overrides={{
After: () => (
<Button kind={KIND.minimal}>
<Icon />
</Button>
),
}}
/>

Using overrides, we can leverage an After option and pass a Button to it.

Adjusting the layout

Our app looks almost there but the layout for those options doesn't look right. We need some labels and layout constraints. Base Web provides a component that aids with creating these less reusable layout pieces. We can use a Block whenever there's a need to layout UI.

<Block marginBottom="scale800">
<FormControl label="Length">
<Slider {...sliderProps} />
</FormControl>
</Block>

Alternatively, you can use the useStyletron hook to achieve the same result:

const [css, theme] = useStyletron();
<div className={css({marginBottom: theme.sizing.scale800})}>
<FormControl label="Length">
<Slider {...sliderProps} />
</FormControl>
</div>;

Hooking up the password generation

Let's hook up the logic for our password generator. We will use zxcvbn and generate-password to handle validation and generation.

Base Web exposes the props we need for various change and click handlers. Except for copying our password to clipboard, interactions will generate a new password.

const setNewPassword = p => {
const newPassword = p
? p
: generatePassword({length, numbers, uppercase, symbols});
const {score} = zxcvbn(newPassword);
setStrength(score);
setCopied(false);
setPassword(newPassword);
};

We generate a new password inside an effect whenever one of our options changes. We also generate a new password when our Input action gets clicked.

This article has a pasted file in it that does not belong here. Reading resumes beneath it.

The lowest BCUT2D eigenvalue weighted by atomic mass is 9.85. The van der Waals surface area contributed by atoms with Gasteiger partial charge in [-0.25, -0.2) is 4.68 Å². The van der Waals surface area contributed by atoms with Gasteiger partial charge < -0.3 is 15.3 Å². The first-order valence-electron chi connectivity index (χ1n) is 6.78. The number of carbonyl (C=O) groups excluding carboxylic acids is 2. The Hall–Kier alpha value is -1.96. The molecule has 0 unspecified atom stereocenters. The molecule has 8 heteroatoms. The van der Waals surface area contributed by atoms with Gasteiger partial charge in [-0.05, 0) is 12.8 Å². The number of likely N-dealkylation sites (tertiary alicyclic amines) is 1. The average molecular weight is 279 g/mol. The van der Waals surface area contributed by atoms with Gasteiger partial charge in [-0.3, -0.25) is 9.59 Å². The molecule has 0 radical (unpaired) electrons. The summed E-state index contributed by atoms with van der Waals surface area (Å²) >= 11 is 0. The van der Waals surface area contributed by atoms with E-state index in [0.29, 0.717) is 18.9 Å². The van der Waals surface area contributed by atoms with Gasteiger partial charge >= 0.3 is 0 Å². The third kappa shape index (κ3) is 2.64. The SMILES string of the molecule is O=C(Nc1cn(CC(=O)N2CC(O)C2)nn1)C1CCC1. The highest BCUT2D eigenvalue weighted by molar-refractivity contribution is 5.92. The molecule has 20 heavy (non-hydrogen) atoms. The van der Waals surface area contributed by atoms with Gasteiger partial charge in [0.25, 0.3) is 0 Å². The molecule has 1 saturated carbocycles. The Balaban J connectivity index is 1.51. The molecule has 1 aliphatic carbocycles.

Communicating password strength

One thing we aren't doing yet is communicating how strong a generated password is. We have a strength score but we aren't using it. Let's communicate password strength with a thick colored border on our input.

We can pass our strength score into a function that returns a color ID from our theme.

const getStrengthColor = strength => {
switch (strength) {
case 0:
return 'negative400';
case 1:
return 'warning400';
case 2:
return 'rating400';
case 3:
return 'positive200';
case 4:
return 'positive400';
default:
return 'primary50';
}
};

Tie that into our Input:

<Input
inputRef={passwordRef}
value={password}
onChange={event => setNewPassword(event.target.value)}
overrides={{
InputContainer: {
style: ({ $theme }) => ({
borderLeftColor: $theme.colors[getStrengthColor(strength)],
borderRightColor: $theme.colors[getStrengthColor(strength)],
borderTopColor: $theme.colors[getStrengthColor(strength)],
borderBottomColor: $theme.colors[getStrengthColor(strength)],
borderLeftWidth: $theme.sizing.scale200,
borderRightWidth: $theme.sizing.scale200,
borderTopWidth: $theme.sizing.scale200,
borderBottomWidth: $theme.sizing.scale200,
})
},
After: () => (...)
}}
/>

And this will give us

Conclusion

With little effort we've put together an example app that uses the Base design language.

By default all the components have the Uber look and feel, but the powerful customization makes for a component library that feels less opinionated.

You can see all the code for this post in the following demo: